fear of writing

The Fear of Writing

Sometimes writing scares me. I have things I want to write about, exciting ideas that often come to mind while I'm doing something completely un-writerly like grocery shopping or exercising. My heart races a little bit, a shiver runs down my spine. I rummage around looking for a notebook and pen, a leftover to-do list, something to make a note of this amazing idea before it gets lost in the detritus of everyday thinking. Then comes the scary part.

No matter how good I think the idea is, I'm afraid to start writing about it. Afraid to sit down in front of that blank computer screen and do the labor to bring that idea into the world.

What is so frightening? What is it that stills my fingers and pushes that idea to the back of my mind? Is it the fear of failing - that I won't be able to do this thing justice, make of it what I know it could be? Am I worried that this magical notion really isn't magical at all, and that once I begin to flesh it out on the page it will turn into a deformed monster rather than a beautifully realized story?

Could it be that I'm terrified of what I might discover about myself if I go deep enough inside my heart to bring this story to the world? Terrified to take the risk of exposing myself, my talent (or lack of it), my story?

"The risk of writing is an internal risk," says Laraine Herring in her book Writing Begins with the Breath. "You brave the depths of your own being and then bring it back up for commentary by the world. Not the work of wimps. Many writers would likely rather climb Mt. Fuji than go in there, but in there is precisely where you must go. You can't really prepare yourself for what's in there because you don't know all that's in there."

I'm not a mountain climber. Sometimes- especially when it comes to writing- I'm a wimp. I'm afraid of the unknown, afraid of change.

I don't like taking risks.

But I do know that the well of ideas and emotions living inside me need to find their way into the world, need to come to life on the page. And I must find the courage to start putting them there.

Anaïs Nin once wrote this: And the day came when the risk it took to remain tightly closed in a bud was more painful than the risk it took to bloom.

I think I'm ready for that day.


How about you? What fears stop you from writing? Are you able to take the risk and bloom?










Write on Wednesday - The Click

She’d been working so hard all year, why shouldn’t it have arrived around then: that “click” when it feels as if a previously locked door has opened and words and sentences suddenly seem to exist in a new dimension located somewhere between your brain and the screen or page, leading you through an infinite house whose rooms have strange geometric shapes you’ve never seen before, yet you always somehow know where you are.  ~ from Say Her Name, by Francisco Goldman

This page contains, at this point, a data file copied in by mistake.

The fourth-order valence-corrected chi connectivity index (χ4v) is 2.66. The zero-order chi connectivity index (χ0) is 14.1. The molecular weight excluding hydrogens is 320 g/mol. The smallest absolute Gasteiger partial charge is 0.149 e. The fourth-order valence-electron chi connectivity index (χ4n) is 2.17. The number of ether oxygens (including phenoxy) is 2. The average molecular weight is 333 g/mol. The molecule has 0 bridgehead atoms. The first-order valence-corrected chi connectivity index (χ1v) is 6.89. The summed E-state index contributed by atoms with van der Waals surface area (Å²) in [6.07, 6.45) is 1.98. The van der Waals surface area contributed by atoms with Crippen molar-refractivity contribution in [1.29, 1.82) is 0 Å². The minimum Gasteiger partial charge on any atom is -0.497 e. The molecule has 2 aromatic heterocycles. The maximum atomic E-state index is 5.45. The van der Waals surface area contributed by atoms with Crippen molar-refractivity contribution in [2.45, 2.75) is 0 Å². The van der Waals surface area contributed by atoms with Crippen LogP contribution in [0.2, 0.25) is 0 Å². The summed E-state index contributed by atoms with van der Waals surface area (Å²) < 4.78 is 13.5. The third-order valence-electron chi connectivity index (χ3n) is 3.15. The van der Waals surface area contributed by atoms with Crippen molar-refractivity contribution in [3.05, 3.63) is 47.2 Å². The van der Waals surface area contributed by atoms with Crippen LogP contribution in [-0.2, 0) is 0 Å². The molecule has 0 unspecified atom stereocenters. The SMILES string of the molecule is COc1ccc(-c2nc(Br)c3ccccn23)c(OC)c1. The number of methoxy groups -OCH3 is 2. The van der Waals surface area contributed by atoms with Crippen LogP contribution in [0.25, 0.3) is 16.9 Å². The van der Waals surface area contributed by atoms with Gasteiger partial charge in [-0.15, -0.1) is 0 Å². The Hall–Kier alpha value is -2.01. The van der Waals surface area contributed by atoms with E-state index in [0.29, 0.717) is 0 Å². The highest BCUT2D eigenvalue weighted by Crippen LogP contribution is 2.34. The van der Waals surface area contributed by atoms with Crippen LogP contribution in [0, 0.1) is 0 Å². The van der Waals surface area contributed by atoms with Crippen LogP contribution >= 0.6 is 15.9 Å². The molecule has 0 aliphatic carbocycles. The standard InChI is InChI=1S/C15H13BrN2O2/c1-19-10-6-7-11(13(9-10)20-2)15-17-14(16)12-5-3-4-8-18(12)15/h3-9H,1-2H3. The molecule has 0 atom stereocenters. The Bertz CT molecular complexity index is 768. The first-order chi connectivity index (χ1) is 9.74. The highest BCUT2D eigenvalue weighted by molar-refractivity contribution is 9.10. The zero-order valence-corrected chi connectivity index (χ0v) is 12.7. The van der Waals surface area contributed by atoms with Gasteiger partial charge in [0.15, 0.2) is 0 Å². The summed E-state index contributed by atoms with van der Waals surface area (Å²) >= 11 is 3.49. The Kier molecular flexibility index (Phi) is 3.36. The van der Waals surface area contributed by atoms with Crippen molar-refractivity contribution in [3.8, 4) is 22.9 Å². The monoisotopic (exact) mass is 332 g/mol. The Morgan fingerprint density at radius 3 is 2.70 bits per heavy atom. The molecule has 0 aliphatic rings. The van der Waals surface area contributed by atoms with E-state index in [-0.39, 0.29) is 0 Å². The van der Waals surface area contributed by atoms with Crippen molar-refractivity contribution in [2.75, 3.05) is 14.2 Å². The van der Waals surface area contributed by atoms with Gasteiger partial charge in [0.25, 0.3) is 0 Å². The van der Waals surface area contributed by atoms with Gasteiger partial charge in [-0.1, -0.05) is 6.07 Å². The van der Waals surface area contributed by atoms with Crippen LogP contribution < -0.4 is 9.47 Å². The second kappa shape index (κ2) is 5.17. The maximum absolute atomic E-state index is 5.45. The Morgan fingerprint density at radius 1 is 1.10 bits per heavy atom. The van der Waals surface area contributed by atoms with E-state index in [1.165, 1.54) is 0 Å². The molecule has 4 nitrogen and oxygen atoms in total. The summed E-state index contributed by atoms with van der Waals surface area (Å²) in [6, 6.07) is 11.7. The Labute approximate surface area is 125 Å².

Athletes call it "the zone," musicians call it "the sweet spot," and Francisco Goldman calls it "the click." Whatever term you use, you probably know what it means - that moment when everything works perfectly, you become suspended in some alternative universe where only you and whatever you're doing exist, and time seems to stand still.

Whether you write, play music, paint, dance, golf, swim, run - there's a "clicking point" when your body, mind, and spirit are in perfect harmony and you just can't do it wrong.

Getting there - now that's the trickier part. For me, the hardest part is just getting started.  I was reminded of this during the past few weeks of my online writing workshop.  We had new assignments each week, and, in typical Becca fashion, I'd procrastinate until the very last minute.  Coming up with ideas wasn't really a problem, but even when I had a good idea I'd put off sitting down at my computer and starting to write.

What's that all about, anyway? I discovered my reluctance to get started was partly related to fear.  What if I took my very good idea, starting writing, and then got completely stuck? Or if I couldn't express what I wanted to say? What if I wasted that wonderful idea with my incompetence?

That happened sometimes, and when it did it was hellishly frustrating.  I wanted to reach inside my brain and drag those perfect sentences kicking and screaming from wherever they were hiding and lay them out on the page. But other times, once I convinced myself to start writing, I was fine, and the words flowed fairly easily and fluently. On a few occasions, I actually "clicked" with my subject matter, and, not surprisingly, those were the pieces that turned out to be the most interesting and emotionally rewarding.

Maybe I need to come up with some sort of fear-reducing ritual...jumping up and down 10 times, or throwing salt over my shoulder, or burning incense.  Maybe a good stiff drink, á la Ernest Hemingway.  Whatever it takes, there's no way to click with writing unless you're actually writing.

You just gotta do it.